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"It's kind of cool to shoot a gun, but I'm not at the point yet that I want to shoot an animal. But, that may come," said Davey who lives just southwest of Saskatoon near Pike Lake.

For more women on the prairies, taking an interest in traditionally male-dominated hunting and outdoor activities is becoming the new norm.

"It got stereotyped for a while where men were the only ones that came out and participated. That's changed. The action shooting sports and the firearms industry in North America has completely changed,” said Robert Freberg, second vice-president of the Saskatoon Rifle and Revolver Club.


“The gun cases are coming out in different colours - they've got pinks, they've got purples, they've got blues," noted Freberg.


For some of the two dozen women at the "Women Going Wild" seminar hosted by the Saskatchewan Wildlife Federation on Jan. 14, it was the first time they've picked up a gun. But for others, hunting is an activity they've always loved.

"I grew up hunting and fishing when I was a kid. I went hunting with my dad and my grandfather and my uncle," said Emily Schultz.
This eight-hour day planned exclusively for women, was jam-packed with lectures and practical sessions on archery, hunting dogs, guns and cooking wild game.

"I think this is awesome because it's a lot of fun when you get a group of women together, but it's also far less intimidating because you can ask your questions and there are no men around to judge you," laughed Davey.


Robyn Phipps, who moved with her family from Ontario to Martensville three years ago, loves the new outdoor opportunities this province offers.


“I’ve always been an outdoors person with horseback riding and fishing and stuff. But, hunting is new to us,” said Phipps, who has just started helping her husband hunt and dress the meat.


Phipps said she doesn’t feel there are any physical barriers holding women back from hunting in Saskatchewan.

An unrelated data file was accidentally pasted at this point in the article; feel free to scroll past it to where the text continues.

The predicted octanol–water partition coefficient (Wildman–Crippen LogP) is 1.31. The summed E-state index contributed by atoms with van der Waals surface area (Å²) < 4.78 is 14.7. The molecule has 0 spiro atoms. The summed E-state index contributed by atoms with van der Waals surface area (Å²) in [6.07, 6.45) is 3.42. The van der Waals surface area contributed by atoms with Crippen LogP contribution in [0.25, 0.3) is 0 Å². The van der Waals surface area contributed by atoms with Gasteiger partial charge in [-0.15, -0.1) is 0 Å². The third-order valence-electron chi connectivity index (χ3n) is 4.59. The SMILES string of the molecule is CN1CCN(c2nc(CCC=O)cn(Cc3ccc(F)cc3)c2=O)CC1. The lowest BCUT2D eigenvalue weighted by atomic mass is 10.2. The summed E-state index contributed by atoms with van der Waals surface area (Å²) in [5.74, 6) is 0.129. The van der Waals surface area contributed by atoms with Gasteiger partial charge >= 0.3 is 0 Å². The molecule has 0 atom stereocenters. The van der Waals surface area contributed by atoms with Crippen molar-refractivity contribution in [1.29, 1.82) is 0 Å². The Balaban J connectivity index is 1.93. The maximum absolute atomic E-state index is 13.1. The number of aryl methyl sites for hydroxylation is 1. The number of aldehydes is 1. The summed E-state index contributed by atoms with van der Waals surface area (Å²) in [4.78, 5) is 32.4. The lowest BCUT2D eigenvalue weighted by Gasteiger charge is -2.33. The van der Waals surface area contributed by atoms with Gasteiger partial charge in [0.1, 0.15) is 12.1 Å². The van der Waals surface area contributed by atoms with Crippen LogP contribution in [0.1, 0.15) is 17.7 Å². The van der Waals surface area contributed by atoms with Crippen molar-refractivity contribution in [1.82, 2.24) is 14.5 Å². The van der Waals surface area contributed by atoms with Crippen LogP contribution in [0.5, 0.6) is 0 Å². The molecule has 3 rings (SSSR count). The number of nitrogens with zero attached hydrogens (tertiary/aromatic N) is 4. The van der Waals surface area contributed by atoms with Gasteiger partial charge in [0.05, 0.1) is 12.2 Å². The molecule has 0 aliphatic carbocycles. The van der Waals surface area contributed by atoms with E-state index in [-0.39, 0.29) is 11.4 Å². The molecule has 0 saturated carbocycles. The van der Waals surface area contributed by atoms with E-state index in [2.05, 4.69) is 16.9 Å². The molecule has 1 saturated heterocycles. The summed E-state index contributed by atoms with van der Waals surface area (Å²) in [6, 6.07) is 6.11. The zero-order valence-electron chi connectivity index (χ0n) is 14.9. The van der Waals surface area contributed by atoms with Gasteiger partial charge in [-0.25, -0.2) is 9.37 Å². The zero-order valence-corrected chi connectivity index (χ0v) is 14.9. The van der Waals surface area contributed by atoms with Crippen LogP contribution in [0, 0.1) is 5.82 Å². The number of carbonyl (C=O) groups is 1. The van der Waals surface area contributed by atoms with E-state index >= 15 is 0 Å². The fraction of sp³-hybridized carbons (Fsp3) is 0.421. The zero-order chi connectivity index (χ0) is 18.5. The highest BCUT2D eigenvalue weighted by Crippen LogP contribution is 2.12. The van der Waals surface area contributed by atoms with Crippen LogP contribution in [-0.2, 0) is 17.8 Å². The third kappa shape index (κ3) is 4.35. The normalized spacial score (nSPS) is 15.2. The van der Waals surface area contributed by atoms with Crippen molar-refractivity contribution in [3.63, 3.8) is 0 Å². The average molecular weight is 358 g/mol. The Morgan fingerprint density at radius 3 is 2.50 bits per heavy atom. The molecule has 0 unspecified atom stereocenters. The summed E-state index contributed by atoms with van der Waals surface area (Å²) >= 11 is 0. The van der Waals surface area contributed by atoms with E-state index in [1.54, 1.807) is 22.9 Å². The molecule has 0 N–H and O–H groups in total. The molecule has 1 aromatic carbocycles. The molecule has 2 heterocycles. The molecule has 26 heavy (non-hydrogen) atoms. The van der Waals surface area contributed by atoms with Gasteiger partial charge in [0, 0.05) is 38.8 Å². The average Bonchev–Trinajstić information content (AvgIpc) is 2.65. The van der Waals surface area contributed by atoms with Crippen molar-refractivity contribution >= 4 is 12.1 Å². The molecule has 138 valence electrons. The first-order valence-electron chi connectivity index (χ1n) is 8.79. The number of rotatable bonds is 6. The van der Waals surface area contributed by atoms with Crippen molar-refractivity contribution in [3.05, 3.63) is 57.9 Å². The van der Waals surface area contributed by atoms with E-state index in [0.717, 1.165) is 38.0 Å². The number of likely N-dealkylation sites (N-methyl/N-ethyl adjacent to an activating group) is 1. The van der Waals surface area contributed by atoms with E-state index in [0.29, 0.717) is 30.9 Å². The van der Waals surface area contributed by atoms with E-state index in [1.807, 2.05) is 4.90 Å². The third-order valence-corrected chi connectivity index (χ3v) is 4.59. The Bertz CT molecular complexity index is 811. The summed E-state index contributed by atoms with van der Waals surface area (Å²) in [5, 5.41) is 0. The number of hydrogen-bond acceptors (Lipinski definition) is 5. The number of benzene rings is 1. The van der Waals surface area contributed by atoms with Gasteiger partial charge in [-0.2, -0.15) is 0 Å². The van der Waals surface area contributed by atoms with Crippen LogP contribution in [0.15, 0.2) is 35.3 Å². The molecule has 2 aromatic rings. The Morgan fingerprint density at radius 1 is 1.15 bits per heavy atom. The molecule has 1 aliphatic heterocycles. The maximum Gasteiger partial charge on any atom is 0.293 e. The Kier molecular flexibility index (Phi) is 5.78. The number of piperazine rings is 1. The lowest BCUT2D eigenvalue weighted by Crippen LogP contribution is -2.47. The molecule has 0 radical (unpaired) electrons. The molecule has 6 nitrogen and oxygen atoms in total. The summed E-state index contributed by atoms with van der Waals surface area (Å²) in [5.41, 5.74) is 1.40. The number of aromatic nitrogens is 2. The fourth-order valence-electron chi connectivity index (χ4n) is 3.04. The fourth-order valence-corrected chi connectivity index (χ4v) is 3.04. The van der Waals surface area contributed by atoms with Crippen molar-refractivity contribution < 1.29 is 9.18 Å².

“Women are so free to take on anything in life now. It’s wonderful.”


Women make up only 15 per cent of hunters in Canada. However, events like this help bring women together from across the province for both skill building and creating a network.


JeanAnne Prysliak, the federation’s education program coordinator, pointed out that it’s not only the perception of hunting as a male sport that prevents some women from getting into the activity.  


“A lot of women are interested in the outdoors, but they just don’t have a partner or family member to take them out. So these (seminars) open up doors or teach them skills that they can get out and use.”


Prysliak is an avid hunter of large game including deer, elk and moose and has recently gotten into archery. She said the feeling you get when you’re hunting is hard to put into words.


“I still get the jitters or the adrenaline rush,” she said. “It’s really hard to describe unless you are a hunter yourself.”


This is the first one-day seminar of its kind, but the Saskatchewan Wildlife Federation has hosted other outdoor events geared for women. Those included a weekend hunting and fishing getaway this past summer in Lumsden.


For more information on hunting or future seminars, including an upcoming winter camp for kids, visit the Saskatchewan Wildlife Federation’s website at


Trelle Burdeniuk

Trelle Burdeniuk (This email address is being protected from spambots. You need JavaScript enabled to view it.) is a fourth-year journalism student at the University of Regina. She is a contributing reporter to the School of Journalism’s 2012 news service for weekly newspapers in Saskatchewan. Trelle grew up in Regina and is a prairie girl at heart.  Her journey as a reporter/anchor in Saskatchewan with News Talk radio’s CJME and CKOM has given her the chance to cover many stories including Jack Layton's death, the Kawacatoose/Raymore tornado, the Roche Percee flooding and high profile court cases. In April 2012, Trelle is heading to Saskatoon to work as a reporter and anchor with News Talk 650 CKOM. In her spare time, she proofreads (subconsciously), cheerleads, and writes leads.